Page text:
The meaning of terms like Fine, Gem, ++, etc…
(Hi ! I am a beginner at shelling. I don't understand some terms on this hobby. May be some one can help me out ! For example, what is gem quality on shell, is that means it has no scar or good color ?)
"gem" means flawless, an absolutely perfect specimen with no defects discernable, even upon close inspection. "fine" means minor flaws, either natural (like scars from healed injuries) or post-collection damage (minor chips on the lip of a cone shell, or fine scratches on a cowrie) which do not greatly detract from the scientific or aesthetic value of the specimen, and which are not readily apparent except upon close inspection.
"good" means that major defects are present, but the principle identifying characteristics of the species are still intact.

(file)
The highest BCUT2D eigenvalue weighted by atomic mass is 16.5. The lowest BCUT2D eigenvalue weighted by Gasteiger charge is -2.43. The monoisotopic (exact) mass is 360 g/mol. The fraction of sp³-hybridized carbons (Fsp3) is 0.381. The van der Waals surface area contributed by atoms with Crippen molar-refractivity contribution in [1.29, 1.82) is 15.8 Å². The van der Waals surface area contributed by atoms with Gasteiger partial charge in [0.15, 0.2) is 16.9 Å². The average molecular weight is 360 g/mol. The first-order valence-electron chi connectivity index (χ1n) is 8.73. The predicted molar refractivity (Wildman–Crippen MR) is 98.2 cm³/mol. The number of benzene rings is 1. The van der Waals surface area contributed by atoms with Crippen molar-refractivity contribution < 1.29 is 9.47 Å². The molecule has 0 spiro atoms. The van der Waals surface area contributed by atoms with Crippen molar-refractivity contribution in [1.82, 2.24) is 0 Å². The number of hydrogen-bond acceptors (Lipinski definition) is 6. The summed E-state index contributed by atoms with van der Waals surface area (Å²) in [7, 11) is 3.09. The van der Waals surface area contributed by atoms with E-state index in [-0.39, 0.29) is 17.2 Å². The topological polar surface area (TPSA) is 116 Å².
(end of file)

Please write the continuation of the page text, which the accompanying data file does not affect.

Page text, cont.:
"+" can be used to represent grades intermediate between the principle grades mentioned above. "fine +" means "better than fine, but not quite gem". "Fine++" would mean "virtually gem", for example one minute flaw that would be difficult to find, even upon close inspection. "Good +" means better than good, but not good enough to be listed as "fine".
Some dealers use additional "+" signs – "fine +++", which makes the point that the shell is virtually gem, but I personally think it gets a bit silly after two "+" signs. A shell that is "fine +++++++++" should just be listed as "fine ++". That makes the point adequately. Now and then someone uses "gem -", which really means the same thing as "fine ++".
The system is somewhat subjective, and one dealer's "fine++" is another dealer's "fine+". After a bit of experience, you learn just how meticulous a particular dealer is in his grading of specimen shells
(Answer by M. Paul Monfils via the Forum)